Sessions at Web Directions South 2011 about CSS3 and CSS

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Thursday 13th October 2011

  • CSS3 - the web's Swiss Army Knife updated and improved

    by Stephanie Sullivan Rewis

    Throughout the years, the Swiss Army Knife has been the trusted companion of scouts and explorers alike, and for front-end developers, CSS has been a trusty, if sometimes frustrating, companion. And just as blades, scissors and sundry tools have been added to the Swiss Army Knife, with CSS3, we have new tools and implements of creativity, and some tried and true tools have been honed and sharpened. Of course the key to success is knowing which of the many tools to use and how to wield them in a given situation. Join Stephanie Rewis as she explores some shiny enhancements to favorite old tools like backgrounds and borders, as well as slices and dices with new tools like CSS masks and more!

    At 11:45am to 12:40pm, Thursday 13th October

    In Design Track, Sydney Convention & Exhibition Centre

Friday 14th October 2011

  • CSS Power Tools

    by Nicole Sullivan

    Let’s admit it, the tools for writing CSS aren’t very advanced. For the most part, the people who write tools don’t know about CSS and the people who know about CSS don’t write tools. Quite a conundrum! In this session, you’ll learn about good tools that can make development faster and maintenance easier. We’ll also talk a bit about where we can go from here. What tools do we need as sites are becoming more and more complex? We need to get beyond tools whose primary goal is to avoid hand-coding and realize that, as our techniques for writing CSS become more powerful, our tools can too! Session will include:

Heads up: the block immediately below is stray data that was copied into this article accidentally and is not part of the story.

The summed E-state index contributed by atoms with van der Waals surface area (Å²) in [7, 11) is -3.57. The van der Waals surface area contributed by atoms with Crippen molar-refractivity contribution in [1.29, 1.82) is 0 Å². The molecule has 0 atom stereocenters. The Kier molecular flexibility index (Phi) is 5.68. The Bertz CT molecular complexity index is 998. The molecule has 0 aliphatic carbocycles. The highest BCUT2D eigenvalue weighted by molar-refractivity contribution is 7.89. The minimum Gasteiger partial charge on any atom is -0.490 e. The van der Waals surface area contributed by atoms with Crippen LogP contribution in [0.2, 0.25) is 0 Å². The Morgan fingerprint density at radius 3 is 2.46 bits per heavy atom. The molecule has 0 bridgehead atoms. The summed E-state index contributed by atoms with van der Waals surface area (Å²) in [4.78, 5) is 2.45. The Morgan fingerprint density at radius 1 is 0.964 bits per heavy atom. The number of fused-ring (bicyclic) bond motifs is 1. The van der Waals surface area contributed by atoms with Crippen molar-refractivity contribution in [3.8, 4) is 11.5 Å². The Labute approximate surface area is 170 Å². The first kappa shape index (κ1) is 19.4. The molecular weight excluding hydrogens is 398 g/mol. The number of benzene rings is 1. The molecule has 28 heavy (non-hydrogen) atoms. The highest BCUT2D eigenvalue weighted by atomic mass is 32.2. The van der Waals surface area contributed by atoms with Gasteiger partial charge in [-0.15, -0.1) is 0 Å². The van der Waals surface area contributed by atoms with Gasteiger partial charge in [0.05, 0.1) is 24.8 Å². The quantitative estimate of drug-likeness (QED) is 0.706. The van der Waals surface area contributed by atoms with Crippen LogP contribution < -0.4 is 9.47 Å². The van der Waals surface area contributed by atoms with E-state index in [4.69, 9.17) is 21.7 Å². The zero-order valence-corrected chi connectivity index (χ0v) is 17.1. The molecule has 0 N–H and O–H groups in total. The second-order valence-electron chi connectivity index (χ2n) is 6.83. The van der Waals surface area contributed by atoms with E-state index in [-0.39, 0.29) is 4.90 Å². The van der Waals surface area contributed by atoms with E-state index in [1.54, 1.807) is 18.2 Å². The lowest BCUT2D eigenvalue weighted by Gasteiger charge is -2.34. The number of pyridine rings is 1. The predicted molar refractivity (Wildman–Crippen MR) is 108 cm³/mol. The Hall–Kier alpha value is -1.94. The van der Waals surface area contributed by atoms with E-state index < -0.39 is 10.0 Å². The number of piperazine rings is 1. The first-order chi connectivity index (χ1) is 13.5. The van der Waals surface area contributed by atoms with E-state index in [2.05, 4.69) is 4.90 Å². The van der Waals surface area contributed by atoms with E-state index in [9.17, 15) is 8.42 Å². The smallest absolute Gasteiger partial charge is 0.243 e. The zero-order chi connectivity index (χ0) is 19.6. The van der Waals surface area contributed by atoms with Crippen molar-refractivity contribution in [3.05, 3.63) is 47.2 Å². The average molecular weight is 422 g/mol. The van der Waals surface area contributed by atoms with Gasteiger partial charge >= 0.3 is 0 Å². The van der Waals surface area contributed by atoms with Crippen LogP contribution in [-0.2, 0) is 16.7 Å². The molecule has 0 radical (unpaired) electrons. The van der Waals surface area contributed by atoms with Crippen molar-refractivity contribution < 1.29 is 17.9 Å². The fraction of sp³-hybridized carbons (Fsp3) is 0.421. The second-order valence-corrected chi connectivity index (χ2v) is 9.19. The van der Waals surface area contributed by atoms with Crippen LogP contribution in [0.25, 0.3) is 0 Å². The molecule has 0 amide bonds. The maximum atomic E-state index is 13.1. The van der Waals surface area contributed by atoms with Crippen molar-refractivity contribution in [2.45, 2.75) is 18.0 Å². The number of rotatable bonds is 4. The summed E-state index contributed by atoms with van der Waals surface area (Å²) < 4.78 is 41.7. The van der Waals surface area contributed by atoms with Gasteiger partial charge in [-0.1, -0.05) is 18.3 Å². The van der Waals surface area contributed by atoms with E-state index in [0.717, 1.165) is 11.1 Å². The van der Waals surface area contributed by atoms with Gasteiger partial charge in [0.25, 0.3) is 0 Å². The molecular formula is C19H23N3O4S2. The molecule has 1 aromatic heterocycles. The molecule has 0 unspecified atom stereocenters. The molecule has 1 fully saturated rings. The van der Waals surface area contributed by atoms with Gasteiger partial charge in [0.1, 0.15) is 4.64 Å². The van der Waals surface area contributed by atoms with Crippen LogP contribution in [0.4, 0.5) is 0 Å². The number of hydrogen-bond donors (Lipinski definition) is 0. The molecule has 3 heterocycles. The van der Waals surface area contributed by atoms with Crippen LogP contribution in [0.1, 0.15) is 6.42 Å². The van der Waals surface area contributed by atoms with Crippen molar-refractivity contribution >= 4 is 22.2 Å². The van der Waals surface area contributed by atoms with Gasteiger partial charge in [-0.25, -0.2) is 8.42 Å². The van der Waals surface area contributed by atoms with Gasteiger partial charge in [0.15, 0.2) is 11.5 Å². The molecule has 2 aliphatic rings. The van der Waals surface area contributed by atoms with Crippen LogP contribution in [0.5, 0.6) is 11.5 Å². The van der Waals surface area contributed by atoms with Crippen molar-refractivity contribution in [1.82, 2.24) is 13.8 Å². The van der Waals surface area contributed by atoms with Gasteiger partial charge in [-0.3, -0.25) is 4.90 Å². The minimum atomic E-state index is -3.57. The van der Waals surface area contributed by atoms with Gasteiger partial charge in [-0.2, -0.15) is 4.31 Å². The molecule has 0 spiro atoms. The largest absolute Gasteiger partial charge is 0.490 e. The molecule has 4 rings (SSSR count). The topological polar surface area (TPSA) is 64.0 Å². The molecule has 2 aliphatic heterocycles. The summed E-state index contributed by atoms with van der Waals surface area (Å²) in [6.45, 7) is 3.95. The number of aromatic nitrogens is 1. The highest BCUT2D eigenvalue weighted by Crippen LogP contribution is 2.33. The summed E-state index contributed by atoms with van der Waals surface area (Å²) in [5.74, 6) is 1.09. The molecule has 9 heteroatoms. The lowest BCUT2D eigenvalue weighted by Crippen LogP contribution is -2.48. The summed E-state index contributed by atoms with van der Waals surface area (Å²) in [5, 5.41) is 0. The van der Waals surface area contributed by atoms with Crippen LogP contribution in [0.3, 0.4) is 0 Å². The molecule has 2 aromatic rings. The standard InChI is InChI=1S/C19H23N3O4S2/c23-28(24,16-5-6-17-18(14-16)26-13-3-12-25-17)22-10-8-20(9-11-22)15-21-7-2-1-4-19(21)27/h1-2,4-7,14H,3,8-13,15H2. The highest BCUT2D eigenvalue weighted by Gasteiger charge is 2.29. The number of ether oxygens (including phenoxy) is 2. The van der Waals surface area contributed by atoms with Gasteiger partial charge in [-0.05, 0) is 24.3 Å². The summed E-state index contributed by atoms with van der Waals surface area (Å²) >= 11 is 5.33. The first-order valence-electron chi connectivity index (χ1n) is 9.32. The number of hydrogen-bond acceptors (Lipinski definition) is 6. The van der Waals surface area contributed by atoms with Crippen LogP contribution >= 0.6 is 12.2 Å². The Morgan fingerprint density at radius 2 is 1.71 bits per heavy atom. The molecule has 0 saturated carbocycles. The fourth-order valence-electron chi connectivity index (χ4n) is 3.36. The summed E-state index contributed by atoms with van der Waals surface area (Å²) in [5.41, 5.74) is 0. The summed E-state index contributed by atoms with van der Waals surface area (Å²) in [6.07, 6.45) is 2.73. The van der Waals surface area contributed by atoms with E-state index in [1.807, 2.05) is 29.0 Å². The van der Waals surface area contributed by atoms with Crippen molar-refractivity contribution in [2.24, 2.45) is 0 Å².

• Validators
    • Preprocessors
    • Finding dead rules
    • Linting
    • CSS3 gradient tools
    • Performance measurement tools
    • Unit testing

    At 1:45pm to 2:35pm, Friday 14th October

    In Development Track, Sydney Convention & Exhibition Centre

  • Move It! CSS3 Transitions and Animations

    by Greg Rewis

    Since the early days of the web, the only reliable way to get movement on your site was through Flash, or more recently, Javascript. But now, with WebKit and Mozilla leading the way, transformations and transitions can be done with pure CSS, even on mobile devices. And for those in need of even more movement, CSS3 provides for keyframe-based animations. In this session, we’ll take a look at all of the possibilities and explore what works and where — from the simplest effects, to creative usability enhancements including the combination of CSS with mobile Javascript frameworks.

    At 2:40pm to 3:30pm, Friday 14th October

    In Design Track, Sydney Convention & Exhibition Centre

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